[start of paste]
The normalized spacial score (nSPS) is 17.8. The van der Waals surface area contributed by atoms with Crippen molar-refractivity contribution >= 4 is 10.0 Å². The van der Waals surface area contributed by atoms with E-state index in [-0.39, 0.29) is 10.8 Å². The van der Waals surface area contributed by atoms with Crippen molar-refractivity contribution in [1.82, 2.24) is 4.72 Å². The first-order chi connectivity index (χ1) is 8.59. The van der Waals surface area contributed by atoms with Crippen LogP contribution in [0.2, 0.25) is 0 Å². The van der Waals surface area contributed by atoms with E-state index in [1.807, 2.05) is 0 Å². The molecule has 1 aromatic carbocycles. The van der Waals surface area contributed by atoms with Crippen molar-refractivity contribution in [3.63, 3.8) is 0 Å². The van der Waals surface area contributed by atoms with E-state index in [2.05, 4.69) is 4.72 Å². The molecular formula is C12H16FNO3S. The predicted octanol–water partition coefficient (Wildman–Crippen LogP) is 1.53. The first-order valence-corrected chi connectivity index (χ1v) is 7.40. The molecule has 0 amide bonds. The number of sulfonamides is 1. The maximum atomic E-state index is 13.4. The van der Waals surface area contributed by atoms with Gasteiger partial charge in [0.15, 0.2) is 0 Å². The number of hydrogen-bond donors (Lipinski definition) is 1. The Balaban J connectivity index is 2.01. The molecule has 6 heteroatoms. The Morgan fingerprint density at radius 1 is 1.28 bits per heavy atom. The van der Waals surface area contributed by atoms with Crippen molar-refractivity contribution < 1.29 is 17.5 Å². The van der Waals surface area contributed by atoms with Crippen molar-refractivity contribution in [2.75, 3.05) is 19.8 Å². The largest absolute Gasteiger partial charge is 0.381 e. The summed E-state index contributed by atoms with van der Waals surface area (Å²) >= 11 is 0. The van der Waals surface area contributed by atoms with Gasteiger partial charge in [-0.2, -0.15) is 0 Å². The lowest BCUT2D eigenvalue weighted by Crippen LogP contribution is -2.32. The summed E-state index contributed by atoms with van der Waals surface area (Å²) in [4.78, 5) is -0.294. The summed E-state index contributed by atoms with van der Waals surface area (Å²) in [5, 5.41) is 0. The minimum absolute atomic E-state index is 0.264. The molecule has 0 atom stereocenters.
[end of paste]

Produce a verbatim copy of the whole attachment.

The normalized spacial score (nSPS) is 17.8. The van der Waals surface area contributed by atoms with Crippen molar-refractivity contribution >= 4 is 10.0 Å². The van der Waals surface area contributed by atoms with E-state index in [-0.39, 0.29) is 10.8 Å². The van der Waals surface area contributed by atoms with Crippen molar-refractivity contribution in [1.82, 2.24) is 4.72 Å². The first-order chi connectivity index (χ1) is 8.59. The van der Waals surface area contributed by atoms with Crippen LogP contribution in [0.2, 0.25) is 0 Å². The van der Waals surface area contributed by atoms with E-state index in [1.807, 2.05) is 0 Å². The molecule has 1 aromatic carbocycles. The van der Waals surface area contributed by atoms with Crippen molar-refractivity contribution in [3.63, 3.8) is 0 Å². The van der Waals surface area contributed by atoms with E-state index in [2.05, 4.69) is 4.72 Å². The molecular formula is C12H16FNO3S. The predicted octanol–water partition coefficient (Wildman–Crippen LogP) is 1.53. The first-order valence-corrected chi connectivity index (χ1v) is 7.40. The molecule has 0 amide bonds. The number of sulfonamides is 1. The maximum atomic E-state index is 13.4. The van der Waals surface area contributed by atoms with Gasteiger partial charge in [0.15, 0.2) is 0 Å². The number of hydrogen-bond donors (Lipinski definition) is 1. The Balaban J connectivity index is 2.01. The molecule has 6 heteroatoms. The Morgan fingerprint density at radius 1 is 1.28 bits per heavy atom. The van der Waals surface area contributed by atoms with Crippen molar-refractivity contribution < 1.29 is 17.5 Å². The van der Waals surface area contributed by atoms with Crippen molar-refractivity contribution in [2.75, 3.05) is 19.8 Å². The largest absolute Gasteiger partial charge is 0.381 e. The summed E-state index contributed by atoms with van der Waals surface area (Å²) >= 11 is 0. The van der Waals surface area contributed by atoms with Gasteiger partial charge in [-0.2, -0.15) is 0 Å². The lowest BCUT2D eigenvalue weighted by Crippen LogP contribution is -2.32. The summed E-state index contributed by atoms with van der Waals surface area (Å²) in [4.78, 5) is -0.294. The summed E-state index contributed by atoms with van der Waals surface area (Å²) in [5, 5.41) is 0. The minimum absolute atomic E-state index is 0.264. The molecule has 0 atom stereocenters.